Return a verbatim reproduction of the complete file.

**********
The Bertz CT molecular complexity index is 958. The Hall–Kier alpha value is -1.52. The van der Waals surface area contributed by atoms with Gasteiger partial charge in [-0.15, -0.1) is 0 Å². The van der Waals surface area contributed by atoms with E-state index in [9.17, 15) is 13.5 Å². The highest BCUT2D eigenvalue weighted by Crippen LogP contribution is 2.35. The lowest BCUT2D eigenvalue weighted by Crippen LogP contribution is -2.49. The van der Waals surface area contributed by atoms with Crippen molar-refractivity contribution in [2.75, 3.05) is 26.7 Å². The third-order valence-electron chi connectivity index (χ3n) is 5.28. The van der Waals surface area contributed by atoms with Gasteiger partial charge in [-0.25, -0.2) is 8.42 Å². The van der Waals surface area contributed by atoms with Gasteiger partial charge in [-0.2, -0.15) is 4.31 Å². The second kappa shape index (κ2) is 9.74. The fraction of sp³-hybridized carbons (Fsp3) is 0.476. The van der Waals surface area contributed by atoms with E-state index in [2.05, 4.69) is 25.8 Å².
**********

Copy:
The Bertz CT molecular complexity index is 958. The Hall–Kier alpha value is -1.52. The van der Waals surface area contributed by atoms with Gasteiger partial charge in [-0.15, -0.1) is 0 Å². The van der Waals surface area contributed by atoms with E-state index in [9.17, 15) is 13.5 Å². The highest BCUT2D eigenvalue weighted by Crippen LogP contribution is 2.35. The lowest BCUT2D eigenvalue weighted by Crippen LogP contribution is -2.49. The van der Waals surface area contributed by atoms with Crippen molar-refractivity contribution in [2.75, 3.05) is 26.7 Å². The third-order valence-electron chi connectivity index (χ3n) is 5.28. The van der Waals surface area contributed by atoms with Gasteiger partial charge in [-0.25, -0.2) is 8.42 Å². The van der Waals surface area contributed by atoms with Gasteiger partial charge in [-0.2, -0.15) is 4.31 Å². The second kappa shape index (κ2) is 9.74. The fraction of sp³-hybridized carbons (Fsp3) is 0.476. The van der Waals surface area contributed by atoms with E-state index in [2.05, 4.69) is 25.8 Å².